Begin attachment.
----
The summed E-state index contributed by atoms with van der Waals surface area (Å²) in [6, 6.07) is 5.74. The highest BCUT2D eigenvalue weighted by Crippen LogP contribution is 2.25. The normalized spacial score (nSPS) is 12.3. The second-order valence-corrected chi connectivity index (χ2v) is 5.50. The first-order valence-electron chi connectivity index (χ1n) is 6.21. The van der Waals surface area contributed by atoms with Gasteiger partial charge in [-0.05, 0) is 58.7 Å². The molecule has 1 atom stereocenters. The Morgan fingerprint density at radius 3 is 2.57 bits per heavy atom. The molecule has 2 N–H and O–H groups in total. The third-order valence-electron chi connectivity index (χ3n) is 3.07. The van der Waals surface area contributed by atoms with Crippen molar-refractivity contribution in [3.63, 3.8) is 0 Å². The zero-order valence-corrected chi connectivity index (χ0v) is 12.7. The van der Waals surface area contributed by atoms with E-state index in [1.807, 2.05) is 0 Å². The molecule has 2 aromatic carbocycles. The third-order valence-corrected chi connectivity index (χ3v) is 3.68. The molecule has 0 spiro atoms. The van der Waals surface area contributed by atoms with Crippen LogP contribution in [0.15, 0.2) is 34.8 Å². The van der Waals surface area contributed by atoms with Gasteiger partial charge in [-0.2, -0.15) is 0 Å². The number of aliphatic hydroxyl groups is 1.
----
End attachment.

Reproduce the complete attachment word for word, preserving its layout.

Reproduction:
The summed E-state index contributed by atoms with van der Waals surface area (Å²) in [6, 6.07) is 5.74. The highest BCUT2D eigenvalue weighted by Crippen LogP contribution is 2.25. The normalized spacial score (nSPS) is 12.3. The second-order valence-corrected chi connectivity index (χ2v) is 5.50. The first-order valence-electron chi connectivity index (χ1n) is 6.21. The van der Waals surface area contributed by atoms with Gasteiger partial charge in [-0.05, 0) is 58.7 Å². The molecule has 1 atom stereocenters. The Morgan fingerprint density at radius 3 is 2.57 bits per heavy atom. The molecule has 2 N–H and O–H groups in total. The third-order valence-electron chi connectivity index (χ3n) is 3.07. The van der Waals surface area contributed by atoms with Crippen molar-refractivity contribution in [3.63, 3.8) is 0 Å². The zero-order valence-corrected chi connectivity index (χ0v) is 12.7. The van der Waals surface area contributed by atoms with E-state index in [1.807, 2.05) is 0 Å². The molecule has 2 aromatic carbocycles. The third-order valence-corrected chi connectivity index (χ3v) is 3.68. The molecule has 0 spiro atoms. The van der Waals surface area contributed by atoms with Crippen LogP contribution in [0.15, 0.2) is 34.8 Å². The van der Waals surface area contributed by atoms with Gasteiger partial charge in [-0.2, -0.15) is 0 Å². The number of aliphatic hydroxyl groups is 1.